Salvador and Misael Morales were last seen in Seattle a year ago holding poster-sized checks totaling $40,000. They were part of the Viva Farms crew, the 2011 big winners in the Social Innovation Fast Pitch.
If you think they retreated back to the farm afterwards for celebratory drinks you were wrong. Harvest season was coming to an end and the fields were beckoning.
Farming is not just the Morales’ brother passion however, it is their second job. Like many other Latino farmers at Viva Farms they work long days in some other field – like construction or house painting – which pay better than the average farm laborer job.
Afterwards they head to their own 2 -acre plot of land picking crops on the Viva Farm fields for 5 hours every night plus 10 hours on the weekends.
But this one holds their future.
On this day Misael bends over rows of lettuce looking for big, healthy heads.
“The more you keep moving the better off you’ll live.” says Salvador who is cleaning each one individually in a little wagon filled with water at the end of the field.
The road to financial independence has not been easy. The brothers have been farmers since they were 6 or 7 years old plucking corn on their parent’s farm in Oaxaca, Mexico.
Since coming to this country 20 years ago Salvador said the closest he could get to owning his own farm was playing “Farmville” on Facebook. It made him think “How could I get a real farm?’
“Finding land is really hard.” he says “but it’s getting easier because people see us working and they know that we can do it.”
Ethan Schaffer, Director of Business and Organizational Development at Viva Farms says “Latinos have many obstacles towards owning farms. The wages are incredibly low and there is limited support to help new farmers.” A typical farm worker earns on average less than $10,000 a year.
Salvador says “We never thought we would be able to have our own farm.” When he saw a class offered at the Washington State University extension, a partner of Viva Farms, he decided to take it. “It was really exciting!” he recalled.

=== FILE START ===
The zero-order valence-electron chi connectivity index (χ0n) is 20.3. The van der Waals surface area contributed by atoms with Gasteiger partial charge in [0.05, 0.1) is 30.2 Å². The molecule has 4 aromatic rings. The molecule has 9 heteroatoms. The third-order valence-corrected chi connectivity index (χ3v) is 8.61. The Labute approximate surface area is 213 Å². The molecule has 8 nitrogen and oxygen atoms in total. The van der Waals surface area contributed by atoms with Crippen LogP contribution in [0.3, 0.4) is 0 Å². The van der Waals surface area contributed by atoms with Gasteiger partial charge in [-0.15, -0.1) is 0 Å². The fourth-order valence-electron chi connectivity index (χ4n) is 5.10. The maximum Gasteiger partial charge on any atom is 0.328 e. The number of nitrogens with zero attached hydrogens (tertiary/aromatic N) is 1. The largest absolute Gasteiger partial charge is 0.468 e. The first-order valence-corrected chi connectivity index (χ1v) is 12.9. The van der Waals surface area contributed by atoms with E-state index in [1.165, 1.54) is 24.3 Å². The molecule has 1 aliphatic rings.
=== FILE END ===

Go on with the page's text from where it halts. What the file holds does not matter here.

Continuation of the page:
He dreams of someday owning a tractor, getting more land, and of teaching others to acquire and manage their own farm.
Currently he and Misael have over 20,000 head of lettuce to pick, twice as much as last year and have expanded their business to focus on large restaurants and the Viva Farms CSA. It is all picked by hand, laboriously while bent over in the field. A tractor, he estimates, would alleviate that by about 50%.
At NW Green Farms they grow a large variety produce from lettuce, to onions, squash, cilantro, greens… around 30 in all. It doesn’t just go to local markets but the Morales Brothers also donate some of it to a local church. “Buying local is the better way to go.” he says, “It has more nutrition.”
More information on NW Green Farm Produce can be found on their website: www.nwgreenfarmproduce.com
The Viva Farms Incubator Program was launched in June 2009 to provide new farmers affordable access to education, training and technical assistance; capital and credit; land and markets. In 2011 they took home the top honors at the Social Innovation Fast Pitch competition, winning the Social Venture Partners Award for Social Innovation of $30,000 as well as both Audience Choice awards, for Best Pitch and Most Innovative, of $5,000 each.
Their market sells fresh produce from independent small farmers and is located at the corner of Hwy 20 and Higgins Airport way. Open 7 days a week through around Oct. 1st. For more information visit: http://www.vivafarms.org.